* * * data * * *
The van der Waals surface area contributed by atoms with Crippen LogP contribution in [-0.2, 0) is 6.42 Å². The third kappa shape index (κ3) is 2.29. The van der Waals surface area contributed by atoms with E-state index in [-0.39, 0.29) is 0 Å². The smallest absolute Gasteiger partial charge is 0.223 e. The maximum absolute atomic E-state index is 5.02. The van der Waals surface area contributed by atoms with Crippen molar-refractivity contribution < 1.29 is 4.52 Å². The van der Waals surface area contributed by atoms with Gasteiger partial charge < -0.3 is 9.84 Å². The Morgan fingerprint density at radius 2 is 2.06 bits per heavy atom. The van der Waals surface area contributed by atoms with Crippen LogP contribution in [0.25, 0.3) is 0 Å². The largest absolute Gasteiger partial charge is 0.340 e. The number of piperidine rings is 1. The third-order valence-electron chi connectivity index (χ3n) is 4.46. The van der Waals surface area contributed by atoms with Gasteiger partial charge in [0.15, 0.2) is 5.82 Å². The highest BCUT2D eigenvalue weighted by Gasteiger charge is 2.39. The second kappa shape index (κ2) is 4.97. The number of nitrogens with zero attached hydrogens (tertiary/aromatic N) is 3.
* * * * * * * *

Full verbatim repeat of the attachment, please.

The van der Waals surface area contributed by atoms with Crippen LogP contribution in [-0.2, 0) is 6.42 Å². The third kappa shape index (κ3) is 2.29. The van der Waals surface area contributed by atoms with E-state index in [-0.39, 0.29) is 0 Å². The smallest absolute Gasteiger partial charge is 0.223 e. The maximum absolute atomic E-state index is 5.02. The van der Waals surface area contributed by atoms with Crippen molar-refractivity contribution < 1.29 is 4.52 Å². The van der Waals surface area contributed by atoms with Gasteiger partial charge < -0.3 is 9.84 Å². The Morgan fingerprint density at radius 2 is 2.06 bits per heavy atom. The van der Waals surface area contributed by atoms with Crippen LogP contribution in [0.25, 0.3) is 0 Å². The largest absolute Gasteiger partial charge is 0.340 e. The number of piperidine rings is 1. The third-order valence-electron chi connectivity index (χ3n) is 4.46. The van der Waals surface area contributed by atoms with Gasteiger partial charge in [0.15, 0.2) is 5.82 Å². The highest BCUT2D eigenvalue weighted by Gasteiger charge is 2.39. The second kappa shape index (κ2) is 4.97. The number of nitrogens with zero attached hydrogens (tertiary/aromatic N) is 3.